According to media reports in the United States published yesterday, data from over 87 million accounts there may have been improperly shared with British political consultancy firm Cambridge Analytica.
While the U.S. had the highest number of affected accounts, according to a statement published by Facebook earlier today, the Philippines came in second with 1.175 million users whose accounts Facebook said may have been affected by the data sharing.
The statement also announced several changes to what data Application Programming Interfaces (APIs) from third-party apps can access.
(See the full statement here)
In a report published in the South China Morning Post, Cambridge Analytica’s parent company Strategic Communication Laboratories (SCL) helped Philippine President Rodrigo Duterte win the 2016 elections by branding him as a “tough crime fighter” in his social media campaign.
“In the run-up to national elections the incumbent client was widely perceived as both kind and honorable, qualities his campaign team thought were potentially election-winning,” the SCMP quoted SCL’s website.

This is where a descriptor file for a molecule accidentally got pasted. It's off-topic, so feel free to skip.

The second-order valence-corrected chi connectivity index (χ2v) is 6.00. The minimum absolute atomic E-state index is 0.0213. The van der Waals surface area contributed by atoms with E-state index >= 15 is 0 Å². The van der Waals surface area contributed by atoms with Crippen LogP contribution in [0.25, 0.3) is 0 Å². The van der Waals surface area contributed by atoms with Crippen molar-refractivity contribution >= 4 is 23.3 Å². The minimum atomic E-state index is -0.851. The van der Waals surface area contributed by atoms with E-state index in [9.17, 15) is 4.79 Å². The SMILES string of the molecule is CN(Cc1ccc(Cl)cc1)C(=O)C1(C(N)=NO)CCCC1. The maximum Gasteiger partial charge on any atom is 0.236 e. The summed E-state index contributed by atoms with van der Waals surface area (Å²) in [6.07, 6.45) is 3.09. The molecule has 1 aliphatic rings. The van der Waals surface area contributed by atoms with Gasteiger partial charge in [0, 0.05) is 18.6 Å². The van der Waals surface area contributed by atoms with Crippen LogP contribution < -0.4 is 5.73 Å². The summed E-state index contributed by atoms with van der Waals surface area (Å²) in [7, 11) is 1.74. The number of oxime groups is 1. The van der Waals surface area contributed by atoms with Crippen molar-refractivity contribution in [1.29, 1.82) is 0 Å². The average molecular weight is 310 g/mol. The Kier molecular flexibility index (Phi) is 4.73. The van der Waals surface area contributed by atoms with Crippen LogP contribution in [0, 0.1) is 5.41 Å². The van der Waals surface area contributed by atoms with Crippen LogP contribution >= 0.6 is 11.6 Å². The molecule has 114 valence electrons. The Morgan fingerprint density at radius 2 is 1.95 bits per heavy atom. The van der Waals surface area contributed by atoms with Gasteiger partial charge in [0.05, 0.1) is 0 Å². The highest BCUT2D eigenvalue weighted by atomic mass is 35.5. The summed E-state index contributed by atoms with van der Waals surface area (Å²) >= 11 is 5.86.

According to the same report, Alexander Nix, a senior executive of SCL, came to Manila after the election in 2016 and gave a revealing talk at a National Press Club event about how his company uses data for political campaigning.
“But SCL’s research showed that many groups within the electorate were more likely to be swayed by qualities such as toughness and decisiveness. SCL used the cross-cutting issue of crime to re-brand the client as a strong, no-nonsense man of action, who would appeal to the true values of the voters.”
At the event, Nix even bragged that they had seen a “100 percent success rate” in 100 election campaigns in Asia, Africa, India and western Europe.
Get this, he even said the firm’s methods could get a “fundamentally flawed” candidate” elected by maximizing their “likable traits.” Ya don’t say?
In 2016, Duterte’s social media campaign manager Nic Gabunada told Rappler that they had PHP10 million (US$191,000) to spend, but returned most of it because of the number of volunteers they had.
No mention was made at the time if money was spent for data analysis from SCL.
Facebook CEO Mark Zuckerberg is scheduled to testify at the United States House of Representatives next week over the data breach scandal.